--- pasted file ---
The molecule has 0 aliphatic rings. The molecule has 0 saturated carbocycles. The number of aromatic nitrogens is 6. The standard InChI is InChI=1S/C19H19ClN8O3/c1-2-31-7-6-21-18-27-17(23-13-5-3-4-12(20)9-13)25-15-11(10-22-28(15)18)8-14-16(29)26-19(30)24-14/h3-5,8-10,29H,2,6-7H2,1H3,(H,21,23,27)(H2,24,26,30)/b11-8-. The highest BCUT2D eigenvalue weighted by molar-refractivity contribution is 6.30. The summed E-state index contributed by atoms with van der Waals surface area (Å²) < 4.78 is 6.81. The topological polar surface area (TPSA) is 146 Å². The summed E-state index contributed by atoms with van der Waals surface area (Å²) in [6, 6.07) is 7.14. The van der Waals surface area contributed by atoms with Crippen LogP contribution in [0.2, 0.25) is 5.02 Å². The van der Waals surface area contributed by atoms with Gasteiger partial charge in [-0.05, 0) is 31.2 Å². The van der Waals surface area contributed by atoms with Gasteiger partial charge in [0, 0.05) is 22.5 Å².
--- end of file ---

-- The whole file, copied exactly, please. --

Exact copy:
The molecule has 0 aliphatic rings. The molecule has 0 saturated carbocycles. The number of aromatic nitrogens is 6. The standard InChI is InChI=1S/C19H19ClN8O3/c1-2-31-7-6-21-18-27-17(23-13-5-3-4-12(20)9-13)25-15-11(10-22-28(15)18)8-14-16(29)26-19(30)24-14/h3-5,8-10,29H,2,6-7H2,1H3,(H,21,23,27)(H2,24,26,30)/b11-8-. The highest BCUT2D eigenvalue weighted by molar-refractivity contribution is 6.30. The summed E-state index contributed by atoms with van der Waals surface area (Å²) < 4.78 is 6.81. The topological polar surface area (TPSA) is 146 Å². The summed E-state index contributed by atoms with van der Waals surface area (Å²) in [6, 6.07) is 7.14. The van der Waals surface area contributed by atoms with Crippen LogP contribution in [0.2, 0.25) is 5.02 Å². The van der Waals surface area contributed by atoms with Gasteiger partial charge in [-0.05, 0) is 31.2 Å². The van der Waals surface area contributed by atoms with Gasteiger partial charge in [0, 0.05) is 22.5 Å².